Home > Nutrition

Get all your nutritional needs in macro bowls

After a workout, triathletes don't always have time for complicated dinners. But grabbing a quick-meal post gym often feels like a waste of effort. A macro bowl or Buddha bowl is a fresh and quick solution.

— by Kimberley Doerksen

A rather unimaginative name gave rise to one of the best food trends in the past few years. A bowl full of wholesome ingredients was adequately named the “whole bowl” otherwise known as a macro bowl or a Buddha bowl. Instagram is laden with bright and beautiful photos of many different renditions of this phenomenon.

There are countless variations of the whole bowl, but it always follows the same pattern:

– start with a base of greens (kale, spinach, collards)

– follow with a good serving of carbs (quinoa, brown/wild rice, yams, squash)

– add in some protein (eggs, legumes, pulses, chicken, fish)

– then some veggies (all are great choices)

– top with healthy fats (nuts, avocado, nut butter, tahini) and any other treats (dried fruit, fresh fruit, cheese, basically anything)

– gobble it up.

It’s a fool-proof dinner that has an endless number of options. Recently, I opted for a sushi-inspired bowl. Working with tofu is something that I haven’t experimented with very much as my father, who is the primary consumer of any food I make, isn’t a fan. Knowing that I was making a tofu-inclusive dinner, he promptly came home with his rotisserie chicken. As I said, these bowls have an infinite number of options.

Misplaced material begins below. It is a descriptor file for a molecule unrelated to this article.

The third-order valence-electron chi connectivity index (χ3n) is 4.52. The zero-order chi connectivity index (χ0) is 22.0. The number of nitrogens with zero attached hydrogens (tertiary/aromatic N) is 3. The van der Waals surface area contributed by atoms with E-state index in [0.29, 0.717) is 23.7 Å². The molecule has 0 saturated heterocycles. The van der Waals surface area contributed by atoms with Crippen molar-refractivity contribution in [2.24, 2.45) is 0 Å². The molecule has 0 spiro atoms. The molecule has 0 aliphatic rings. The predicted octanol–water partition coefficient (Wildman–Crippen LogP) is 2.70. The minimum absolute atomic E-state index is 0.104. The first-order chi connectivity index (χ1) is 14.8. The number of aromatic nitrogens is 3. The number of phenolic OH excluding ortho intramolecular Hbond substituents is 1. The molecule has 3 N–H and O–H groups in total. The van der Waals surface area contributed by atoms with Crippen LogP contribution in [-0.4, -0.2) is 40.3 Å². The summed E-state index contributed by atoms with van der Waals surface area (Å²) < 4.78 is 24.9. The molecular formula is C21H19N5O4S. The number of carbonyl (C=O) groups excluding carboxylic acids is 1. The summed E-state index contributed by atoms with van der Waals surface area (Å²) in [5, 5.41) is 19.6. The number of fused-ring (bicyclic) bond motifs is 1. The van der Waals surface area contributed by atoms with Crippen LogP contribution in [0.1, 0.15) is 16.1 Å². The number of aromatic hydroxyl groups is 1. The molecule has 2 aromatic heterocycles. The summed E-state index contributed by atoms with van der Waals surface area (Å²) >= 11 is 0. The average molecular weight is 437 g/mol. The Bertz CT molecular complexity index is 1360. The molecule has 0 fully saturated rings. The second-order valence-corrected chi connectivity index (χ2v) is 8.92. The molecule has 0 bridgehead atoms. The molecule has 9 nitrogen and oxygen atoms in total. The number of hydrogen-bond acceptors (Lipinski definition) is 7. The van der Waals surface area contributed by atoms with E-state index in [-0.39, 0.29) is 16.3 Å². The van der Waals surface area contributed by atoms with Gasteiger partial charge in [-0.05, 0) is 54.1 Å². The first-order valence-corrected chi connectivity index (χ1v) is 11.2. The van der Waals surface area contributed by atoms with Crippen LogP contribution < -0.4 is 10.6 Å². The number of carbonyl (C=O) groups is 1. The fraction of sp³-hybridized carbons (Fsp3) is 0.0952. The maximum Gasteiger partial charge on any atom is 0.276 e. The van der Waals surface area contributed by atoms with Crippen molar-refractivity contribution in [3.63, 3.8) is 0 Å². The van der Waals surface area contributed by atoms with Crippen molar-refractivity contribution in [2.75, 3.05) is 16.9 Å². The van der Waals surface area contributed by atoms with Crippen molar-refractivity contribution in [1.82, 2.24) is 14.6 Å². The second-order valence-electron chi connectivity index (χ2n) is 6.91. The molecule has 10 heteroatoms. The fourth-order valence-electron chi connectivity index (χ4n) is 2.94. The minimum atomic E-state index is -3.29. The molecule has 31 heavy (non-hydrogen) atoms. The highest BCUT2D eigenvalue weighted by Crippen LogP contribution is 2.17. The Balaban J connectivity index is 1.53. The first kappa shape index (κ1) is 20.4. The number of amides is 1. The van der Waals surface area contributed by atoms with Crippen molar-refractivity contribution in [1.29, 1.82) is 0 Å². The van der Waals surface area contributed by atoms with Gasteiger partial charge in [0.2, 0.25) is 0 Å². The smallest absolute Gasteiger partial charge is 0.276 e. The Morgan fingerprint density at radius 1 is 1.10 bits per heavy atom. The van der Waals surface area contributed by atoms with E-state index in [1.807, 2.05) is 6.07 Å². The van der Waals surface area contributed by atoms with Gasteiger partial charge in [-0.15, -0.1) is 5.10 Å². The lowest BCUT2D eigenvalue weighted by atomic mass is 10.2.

– One bunch kale (shredded)

– One box alfalfa sprouts

– One beet (peeled and grated)

– One avocado (deseeded and sliced)

– One yam (washed with skin on)

– olive oil

– salt and pepper to taste

– One package extra firm tofu

– One egg

– ½ cup sesame seeds

– ¼ cup chia seeds

– optional: 1 jar pickled ginger, teriyaki sauce, soy sauce.


1. Preheat oven to 400F.

2. Take the tofu out of its package and place in a sieve lined with paper towel. Place a heavy can on a piece of saran wrap on top of the tofu to help press the excess liquid out. Leave for 20-60 minutes.

3. While the tofu is draining, slice the yam into ½ inch slices and place on to a baking sheet covered in parchment paper. Brush oil over both sides of the rounds, and sprinkle with salt and pepper. Bake in the oven for 20 mins, then flip and bake for an additional 8-10 mins, or until tender. Remove and set aside.

4. Once the tofu has drained, slice the block into three longitudinal pieces. In a separate bowl, whisk the egg with 1 tsp water.

5. Combine sesame seeds and chia seeds on a plate. Place the tofu into the egg bath, then place into the seeds to coat. Repeat for all three pieces.

6. In a large skillet, heat 2-3 tbsp oil and heat over medium heat. Once hot, place seed-crusted tofu pieces into the pan and cook for 3-4 minutes a side. They should brown and create a crispy exterior. Remove from the heat and cut each slice into 4 pieces. Drizzle with teriyaki sauce and soy sauce if desired.

7. Combine all the ingredients into a bowl, and top with any additional garnishes.